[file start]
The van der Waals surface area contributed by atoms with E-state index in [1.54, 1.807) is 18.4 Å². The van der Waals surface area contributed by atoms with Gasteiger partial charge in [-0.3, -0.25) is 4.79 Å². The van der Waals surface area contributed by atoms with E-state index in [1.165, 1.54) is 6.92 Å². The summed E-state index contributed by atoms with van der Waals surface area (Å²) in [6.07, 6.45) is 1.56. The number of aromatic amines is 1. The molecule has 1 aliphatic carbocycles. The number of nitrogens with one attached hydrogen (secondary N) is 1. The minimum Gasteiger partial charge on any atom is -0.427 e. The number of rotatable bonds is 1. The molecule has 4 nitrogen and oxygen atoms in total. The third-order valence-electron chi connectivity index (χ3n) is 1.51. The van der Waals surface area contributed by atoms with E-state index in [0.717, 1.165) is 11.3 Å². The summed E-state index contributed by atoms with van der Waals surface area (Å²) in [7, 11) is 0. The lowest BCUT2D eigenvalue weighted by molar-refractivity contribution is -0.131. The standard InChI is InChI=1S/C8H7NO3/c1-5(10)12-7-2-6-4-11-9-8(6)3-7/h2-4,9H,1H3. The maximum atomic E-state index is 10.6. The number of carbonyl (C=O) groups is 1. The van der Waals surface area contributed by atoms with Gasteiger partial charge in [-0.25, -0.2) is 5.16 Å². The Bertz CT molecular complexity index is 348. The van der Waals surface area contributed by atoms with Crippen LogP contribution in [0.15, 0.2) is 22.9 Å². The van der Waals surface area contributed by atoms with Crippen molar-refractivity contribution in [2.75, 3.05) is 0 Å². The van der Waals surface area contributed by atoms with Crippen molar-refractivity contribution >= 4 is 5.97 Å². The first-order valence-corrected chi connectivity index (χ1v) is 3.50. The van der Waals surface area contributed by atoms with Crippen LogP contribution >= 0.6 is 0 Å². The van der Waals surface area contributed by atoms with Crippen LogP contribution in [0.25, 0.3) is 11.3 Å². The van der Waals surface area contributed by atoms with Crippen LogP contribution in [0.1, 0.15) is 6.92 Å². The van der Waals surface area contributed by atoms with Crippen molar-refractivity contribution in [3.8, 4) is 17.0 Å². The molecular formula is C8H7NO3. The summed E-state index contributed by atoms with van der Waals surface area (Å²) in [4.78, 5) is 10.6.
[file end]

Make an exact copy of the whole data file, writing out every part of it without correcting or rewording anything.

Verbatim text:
The van der Waals surface area contributed by atoms with E-state index in [1.54, 1.807) is 18.4 Å². The van der Waals surface area contributed by atoms with Gasteiger partial charge in [-0.3, -0.25) is 4.79 Å². The van der Waals surface area contributed by atoms with E-state index in [1.165, 1.54) is 6.92 Å². The summed E-state index contributed by atoms with van der Waals surface area (Å²) in [6.07, 6.45) is 1.56. The number of aromatic amines is 1. The molecule has 1 aliphatic carbocycles. The number of nitrogens with one attached hydrogen (secondary N) is 1. The minimum Gasteiger partial charge on any atom is -0.427 e. The number of rotatable bonds is 1. The molecule has 4 nitrogen and oxygen atoms in total. The third-order valence-electron chi connectivity index (χ3n) is 1.51. The van der Waals surface area contributed by atoms with E-state index in [0.717, 1.165) is 11.3 Å². The summed E-state index contributed by atoms with van der Waals surface area (Å²) in [7, 11) is 0. The lowest BCUT2D eigenvalue weighted by molar-refractivity contribution is -0.131. The standard InChI is InChI=1S/C8H7NO3/c1-5(10)12-7-2-6-4-11-9-8(6)3-7/h2-4,9H,1H3. The maximum atomic E-state index is 10.6. The number of carbonyl (C=O) groups is 1. The van der Waals surface area contributed by atoms with Gasteiger partial charge in [-0.25, -0.2) is 5.16 Å². The Bertz CT molecular complexity index is 348. The van der Waals surface area contributed by atoms with Crippen LogP contribution in [0.15, 0.2) is 22.9 Å². The van der Waals surface area contributed by atoms with Crippen molar-refractivity contribution in [2.75, 3.05) is 0 Å². The van der Waals surface area contributed by atoms with Crippen molar-refractivity contribution >= 4 is 5.97 Å². The first-order valence-corrected chi connectivity index (χ1v) is 3.50. The van der Waals surface area contributed by atoms with Crippen LogP contribution >= 0.6 is 0 Å². The van der Waals surface area contributed by atoms with Crippen LogP contribution in [0.25, 0.3) is 11.3 Å². The van der Waals surface area contributed by atoms with Crippen LogP contribution in [0.1, 0.15) is 6.92 Å². The van der Waals surface area contributed by atoms with Crippen molar-refractivity contribution in [3.8, 4) is 17.0 Å². The molecular formula is C8H7NO3. The summed E-state index contributed by atoms with van der Waals surface area (Å²) in [4.78, 5) is 10.6.